Bonbright understood what they were saying as if he had heard it; bit his lips and looked ruefully from the mothers to Hilda. Her eyes had just swung from the same point to HIS face, and there was a dancing, quizzical light in them. SHE understood, too. Bonbright blushed at this realization.
"Isn't it funny?" said Hilda, with a little chuckle. "Mothers are always doing it, though."
"What?" he asked, fatuously.
"Rubbish!" she said. "Don't pretend not to understand. I knew YOU knew what was up the moment you came into the room and looked at me. ... You--dodged."
"I'm sure I didn't," he replied, thrown from his equilibrium by her directness, her frankness, so like her father's landslide directness.
"Yes, you dodged. You had made up your mind never to be caught like this again, hadn't you? To make it your life work to keep out of my way?"
He dared to look at her directly, and was reassured.
"Something like that," he responded, with miraculous frankness for a Foote.
"Just because they want us to we don't have to do it," she said, reassuringly.
"I suppose not."
"I'm a Foote, you know, Bonbright Foote VII. I do things I'm told to do. The last six generations have planned it all out for me. ... We do things according to inherited schedules. ... Probably it sounds funny to you, but you haven't any idea what pressure six generations can bring to bear." He was talking jerkily, under stress of emotion. He had never opened his mouth on this subject to a human being before, had not believed it possible to be on such terms with anybody as to permit him to unbosom himself. Yet here he was, baring his woes to a girl he had known but an hour.
"Of course," she said, with her soft, throaty chuckle, "if you really feel you have to. ... But I haven't any six generations forcing ME. Or do you think yours will take me in hand?"
"It isn't a joke to me," he said. "How would you like it if the unexpected--chance--had been carefully weeded out of your future?... It makes things mighty flat and uninteresting. I'm all wrapped up in family traditions and precedents so I can't wriggle--like an Indian baby. ... Even THIS wouldn't be so rotten if it were myself they were thinking about. But they're not. I'm only an incident in the family, so far as this goes. ... It's Bonbright Foote VIII they're fussing about. ... It's my duty to see to it there's a Bonbright Foote VIII promptly."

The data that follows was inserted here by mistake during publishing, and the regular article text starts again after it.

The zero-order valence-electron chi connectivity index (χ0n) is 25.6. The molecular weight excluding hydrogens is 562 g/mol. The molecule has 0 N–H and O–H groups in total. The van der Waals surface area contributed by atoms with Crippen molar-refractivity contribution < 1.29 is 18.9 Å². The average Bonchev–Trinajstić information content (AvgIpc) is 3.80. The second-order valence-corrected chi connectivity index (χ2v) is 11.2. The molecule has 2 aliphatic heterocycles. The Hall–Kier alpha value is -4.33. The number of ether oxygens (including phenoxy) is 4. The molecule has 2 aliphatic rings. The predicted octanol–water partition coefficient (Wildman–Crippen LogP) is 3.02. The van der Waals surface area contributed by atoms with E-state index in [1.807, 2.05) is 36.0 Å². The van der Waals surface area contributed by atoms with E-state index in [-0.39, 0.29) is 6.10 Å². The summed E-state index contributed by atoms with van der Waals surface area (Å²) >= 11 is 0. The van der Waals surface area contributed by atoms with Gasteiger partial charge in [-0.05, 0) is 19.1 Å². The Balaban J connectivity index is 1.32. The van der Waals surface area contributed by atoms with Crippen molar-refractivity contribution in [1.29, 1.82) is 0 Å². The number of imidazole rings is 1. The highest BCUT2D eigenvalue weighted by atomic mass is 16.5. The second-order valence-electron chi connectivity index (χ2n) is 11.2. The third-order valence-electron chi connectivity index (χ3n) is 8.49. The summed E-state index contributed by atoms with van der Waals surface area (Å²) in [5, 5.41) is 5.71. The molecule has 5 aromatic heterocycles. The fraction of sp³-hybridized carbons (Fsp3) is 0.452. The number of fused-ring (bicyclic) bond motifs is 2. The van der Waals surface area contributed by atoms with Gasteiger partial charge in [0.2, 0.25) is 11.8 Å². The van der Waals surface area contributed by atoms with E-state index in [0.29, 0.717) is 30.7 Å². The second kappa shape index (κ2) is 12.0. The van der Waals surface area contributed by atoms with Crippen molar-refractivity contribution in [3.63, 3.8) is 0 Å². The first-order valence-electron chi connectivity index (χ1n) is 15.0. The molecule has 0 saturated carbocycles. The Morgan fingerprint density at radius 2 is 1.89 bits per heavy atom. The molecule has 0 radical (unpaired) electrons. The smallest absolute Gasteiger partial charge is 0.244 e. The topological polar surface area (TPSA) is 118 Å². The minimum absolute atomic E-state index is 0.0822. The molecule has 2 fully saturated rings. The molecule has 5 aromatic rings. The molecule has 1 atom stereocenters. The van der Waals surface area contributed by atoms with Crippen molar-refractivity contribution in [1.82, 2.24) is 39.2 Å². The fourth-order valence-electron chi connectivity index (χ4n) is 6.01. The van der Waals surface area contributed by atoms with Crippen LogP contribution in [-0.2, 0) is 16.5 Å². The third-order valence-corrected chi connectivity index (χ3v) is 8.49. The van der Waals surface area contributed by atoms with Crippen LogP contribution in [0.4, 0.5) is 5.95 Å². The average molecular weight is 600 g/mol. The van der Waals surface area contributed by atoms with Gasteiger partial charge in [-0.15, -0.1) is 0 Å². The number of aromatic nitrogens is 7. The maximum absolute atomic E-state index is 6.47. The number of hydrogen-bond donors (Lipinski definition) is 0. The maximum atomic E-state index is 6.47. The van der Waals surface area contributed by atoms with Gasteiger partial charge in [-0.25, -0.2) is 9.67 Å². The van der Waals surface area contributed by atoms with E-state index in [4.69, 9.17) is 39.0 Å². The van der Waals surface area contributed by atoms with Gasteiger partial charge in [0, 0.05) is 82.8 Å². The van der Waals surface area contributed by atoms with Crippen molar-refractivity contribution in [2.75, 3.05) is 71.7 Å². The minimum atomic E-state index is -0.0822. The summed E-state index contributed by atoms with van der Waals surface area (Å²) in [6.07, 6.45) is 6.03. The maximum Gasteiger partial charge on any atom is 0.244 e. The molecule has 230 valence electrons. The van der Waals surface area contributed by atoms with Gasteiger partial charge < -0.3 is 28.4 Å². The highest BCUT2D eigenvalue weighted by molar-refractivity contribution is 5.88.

She didn't sympathize with him, or call him "poor boy," as so many less natural, less comprehending girls would have done.
"I haven't the least idea in the world," she said, "whether I'll ever want to marry you or not--and you can't have a notion whether you'll want me. Suppose we just don't bother about it? We can't avoid each other--they'll see to that. We might as well be comfortably friendly, and not go shying off from each other. If it should happen we do want to marry each other--why, all right. But let's just forget it. I'm sure I sha'n't marry you just because a lot of your ancestors want me to. ... Folks don't fall in love to order--and you can put this away carefully in your mind--when I marry it will be because I've fallen in love."
"You're very like your father," he said.
"Rushing in where angels fear to tread, you mean? Yes, dad's more direct than diplomatic, and I inherit it. ... Is it a bargain?"
"To be friends, and not let our mammas worry us. ... I like you."
"Really?" he asked, diffidently.
"Really," she said.
"I like you, too," he said, boyishly.
"We'll take in our Keep Off the Grass signs, then," she said. "Mother and father seem to be going." She stood up and extended her hand. "Good night, chum," she said. To herself she was saying what she was too wise to say aloud: "Poor kid! A chum is what he needs."
Bonbright's first day in the plant had carried no suggestion from his father as to what his work was actually to be. He had merely walked about, listening to Hangar's expositions of processes and systems. After he was in bed that night he began to wonder what work would fall to him. What work had it been the custom for the heir apparent to perform? What work had his father and grandfather and great- grandfather performed when their positions were his position to-